KANSAS CITY, Mo. (AP) -Daisuke Matsuzaka looked about as carefree after his highly anticipated major league debut as he did before taking the mound. In between, he validated the heavy price tag and huge expectations.
Matsuzaka struck out 10 in seven innings, allowed six hits and walked one to lead the Boston Red Sox over the Kansas City Royals 4-1 Thursday before a crowd that appeared to be interested in the Japanese pitcher as it was for the Royals.
The 26-year-old right-hander spent the hours leading up to the first pitch lounging on a leather sofa in the clubhouse, occasionally laughing and pointing at an ESPN segment that talked about his mystical, perhaps mythical, gyroball. If the $103 million rookie had any indication the entire baseball world was waiting for his performance, he never let on.
``For me it didn't quite feel like the very first time,'' Matsuzaka said through an interpreter. ``I was able to approach the game as usual.''
Matsuzaka mania reached a crescendo in Kansas City when he emerged from the dugout for warmups, a flotilla of fans taking up perches down the left field line.
Rick Boudreau and his family stood about six rows up, holding two pieces of cardboard with a picture of dice on one and a large ``K'' in black marker on the either. Beneath that, scrawled in crude Japanese characters, Boudreau had written ``Thanks Japan!''
``It's amazing. To see all the Japanese media, I think it's great for baseball,'' said Boudreau, who moved to Kansas City from Boston two years ago. ``I can see him being the staff ace this year.''
He certainly looked like it on a day when the gametime temperature was 36 degrees and a stiff northwest wind had fans and players shivering.
No fewer than 19 photographers gathered behind home plate for Dice-K's warmup pitches before the bottom half of the first inning, just part of a media contingent that numbered at least 200.
After allowing a base hit to his first batter, David DeJesus, Matsuzaka settled down and allowed only one more runner to reach base before the fifth inning.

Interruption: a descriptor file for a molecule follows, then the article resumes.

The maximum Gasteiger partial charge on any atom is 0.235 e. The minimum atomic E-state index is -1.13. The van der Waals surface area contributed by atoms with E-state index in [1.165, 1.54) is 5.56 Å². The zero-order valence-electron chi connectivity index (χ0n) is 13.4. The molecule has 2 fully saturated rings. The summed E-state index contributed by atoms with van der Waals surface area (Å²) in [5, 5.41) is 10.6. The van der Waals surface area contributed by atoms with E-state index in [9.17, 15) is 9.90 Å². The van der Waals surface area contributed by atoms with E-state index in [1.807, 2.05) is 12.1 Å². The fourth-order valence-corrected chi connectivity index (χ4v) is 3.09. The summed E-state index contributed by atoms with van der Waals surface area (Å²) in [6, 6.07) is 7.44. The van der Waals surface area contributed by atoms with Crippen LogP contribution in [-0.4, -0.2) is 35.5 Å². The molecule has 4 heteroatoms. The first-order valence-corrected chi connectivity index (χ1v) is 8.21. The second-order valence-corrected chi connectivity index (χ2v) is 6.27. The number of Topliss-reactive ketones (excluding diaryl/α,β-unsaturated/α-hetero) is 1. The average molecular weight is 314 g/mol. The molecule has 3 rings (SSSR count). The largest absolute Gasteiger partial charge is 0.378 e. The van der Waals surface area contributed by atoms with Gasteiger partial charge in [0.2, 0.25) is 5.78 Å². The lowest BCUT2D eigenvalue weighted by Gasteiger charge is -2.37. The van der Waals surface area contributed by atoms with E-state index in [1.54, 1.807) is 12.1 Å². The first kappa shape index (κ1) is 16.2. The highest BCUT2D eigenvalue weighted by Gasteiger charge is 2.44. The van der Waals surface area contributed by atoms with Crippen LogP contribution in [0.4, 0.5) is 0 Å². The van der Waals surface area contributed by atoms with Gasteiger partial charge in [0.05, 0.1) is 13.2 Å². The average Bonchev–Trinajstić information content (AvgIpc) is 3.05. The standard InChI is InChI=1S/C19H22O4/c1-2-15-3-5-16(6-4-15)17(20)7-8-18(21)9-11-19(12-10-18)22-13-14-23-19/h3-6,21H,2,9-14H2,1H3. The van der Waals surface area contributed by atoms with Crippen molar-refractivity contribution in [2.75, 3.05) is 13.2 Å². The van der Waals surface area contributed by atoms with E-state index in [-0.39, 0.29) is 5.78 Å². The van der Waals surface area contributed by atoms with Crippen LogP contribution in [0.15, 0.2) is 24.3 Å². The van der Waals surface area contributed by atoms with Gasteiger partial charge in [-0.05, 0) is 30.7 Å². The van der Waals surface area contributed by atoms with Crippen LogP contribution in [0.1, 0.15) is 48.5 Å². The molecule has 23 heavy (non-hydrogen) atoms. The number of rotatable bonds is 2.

``I thought from the get-go he was sharp with all his pitches, and he had to be,'' Red Sox manager Terry Francona said. ``On a day when it was hard to score, the way the conditions were, we got one early and we added on and he made it stand up. He was terrific.''
Dice-K notched his first strikeout on a 94 mph fastball in the second inning, then struck out another in the third before fanning the side in the fourth inning on only 14 pitches.
``A lot of guys have a good fastball or have good offspeed stuff, but he seems to have both,'' said the Royals' Ryan Shealy, who went 0-for-4 with three strikeouts. ``He's a tough guy. There's a lot of tough guys in the big leagues. But he's good.''
Matsuzaka appeared to get stronger as the game wore on, his fastball still reaching 95 mph when he struck out two in the seventh inning. With his pitch count at 108 - including 74 strikes - Francona and pitching coach John Farrell decided they had seen enough.
Dice-K exited to a resounding ovation in a ballpark 1,500 miles from Fenway and half a world away from Japan.
``Up to now, given all the expectations that have surrounded me, I've felt happy about those expectations,'' Matsuzaka said. ``At the same time, feeling like perhaps they were a little bit extreme. Speaking for myself and all the fans that have supported me here, it's great that I was able to come out here and record a victory in my first start.''
It was precisely the performance that Kerry Ratigan and her husband, Kurt Marchl, came all the way from Madison, Wis., to see.
The couple held up a sign that read ``Good Luck Matsuzaka'' in Japanese, as if Matsuzaka needed any on this day.
``It's pretty exciting to see his first major league game,'' said Ratigan, who grew up in Boston. ``There's no way you can get tickets to Fenway anyway.''


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